Usually when the doctor measures the patient’s blood pressure, he will pump the air into the cuff and use the stethoscope to listen to the sounds of the blood in the artery of the patient’s arm. At the start, the air is pumped to be above the systolic value. At this point, the doctor will hear nothing through the stethoscope. After the pressure is released gradually, at some point, the doctor will begin to hear the sound of the heart beats. At this point, the pressure in the cuff corresponds to the systolic pressure. After the pressure decreases further, the doctor will continue hearing the sound (with different characteristics). And at some point, the sounds will begin to disappear. At this point, the pressure in the cuff corresponds to the diastolic pressure.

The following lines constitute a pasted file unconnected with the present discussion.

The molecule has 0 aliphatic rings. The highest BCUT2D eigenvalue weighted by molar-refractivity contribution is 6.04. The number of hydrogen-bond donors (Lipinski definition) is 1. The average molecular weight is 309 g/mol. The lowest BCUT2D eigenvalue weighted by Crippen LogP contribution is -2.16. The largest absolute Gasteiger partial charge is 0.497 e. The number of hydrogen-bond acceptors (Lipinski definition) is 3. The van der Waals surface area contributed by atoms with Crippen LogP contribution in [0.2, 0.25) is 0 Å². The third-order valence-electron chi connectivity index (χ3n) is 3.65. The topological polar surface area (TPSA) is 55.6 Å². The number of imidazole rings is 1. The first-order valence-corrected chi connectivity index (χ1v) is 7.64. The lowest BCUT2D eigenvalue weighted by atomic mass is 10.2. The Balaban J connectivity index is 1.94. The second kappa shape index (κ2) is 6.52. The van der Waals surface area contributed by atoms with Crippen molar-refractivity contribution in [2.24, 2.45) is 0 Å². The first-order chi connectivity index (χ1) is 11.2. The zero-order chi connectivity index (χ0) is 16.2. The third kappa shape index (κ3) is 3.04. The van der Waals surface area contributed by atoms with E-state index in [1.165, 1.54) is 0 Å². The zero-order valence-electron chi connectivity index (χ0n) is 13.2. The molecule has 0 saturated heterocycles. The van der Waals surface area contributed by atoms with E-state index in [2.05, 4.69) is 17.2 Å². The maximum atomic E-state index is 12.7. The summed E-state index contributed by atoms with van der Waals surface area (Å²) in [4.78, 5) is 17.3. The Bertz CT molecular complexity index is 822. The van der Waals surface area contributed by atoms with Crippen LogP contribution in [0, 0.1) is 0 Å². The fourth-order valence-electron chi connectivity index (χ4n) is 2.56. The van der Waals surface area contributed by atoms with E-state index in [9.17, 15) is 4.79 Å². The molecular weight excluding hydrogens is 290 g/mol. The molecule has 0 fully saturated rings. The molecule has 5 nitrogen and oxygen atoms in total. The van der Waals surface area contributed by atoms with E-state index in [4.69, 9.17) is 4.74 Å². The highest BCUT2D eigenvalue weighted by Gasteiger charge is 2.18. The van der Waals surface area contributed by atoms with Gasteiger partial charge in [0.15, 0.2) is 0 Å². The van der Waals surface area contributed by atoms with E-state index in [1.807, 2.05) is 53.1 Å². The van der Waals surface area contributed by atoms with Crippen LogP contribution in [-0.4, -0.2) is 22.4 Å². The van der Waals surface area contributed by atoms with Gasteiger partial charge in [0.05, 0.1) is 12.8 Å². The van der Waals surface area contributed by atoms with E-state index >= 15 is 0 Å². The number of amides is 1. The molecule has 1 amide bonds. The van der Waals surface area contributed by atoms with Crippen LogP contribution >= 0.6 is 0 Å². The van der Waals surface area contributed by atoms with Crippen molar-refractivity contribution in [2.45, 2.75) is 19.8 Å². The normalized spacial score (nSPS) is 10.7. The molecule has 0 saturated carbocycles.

To perform a measurement, we use a method called oscillometric. The air will be pumped into the cuff to be around 20 mmHg above average systolic pressure (about 120 mmHg for an average). After that the air will be slowly released from the cuff causing the pressure in the cuff to decrease. As the cuff is slowly deflated, we will be measuring the tiny oscillation in the air pressure of the arm cuff. The systolic pressure will be the pressure at which the pulsation starts to occur. We will use the MCU to detect the point at which this oscillation happens and then record the pressure in the cuff. Then the pressure in the cuff will decrease further. The diastolic pressure will be taken at the point in which the oscillation starts to disappear.

3) Hardware diagram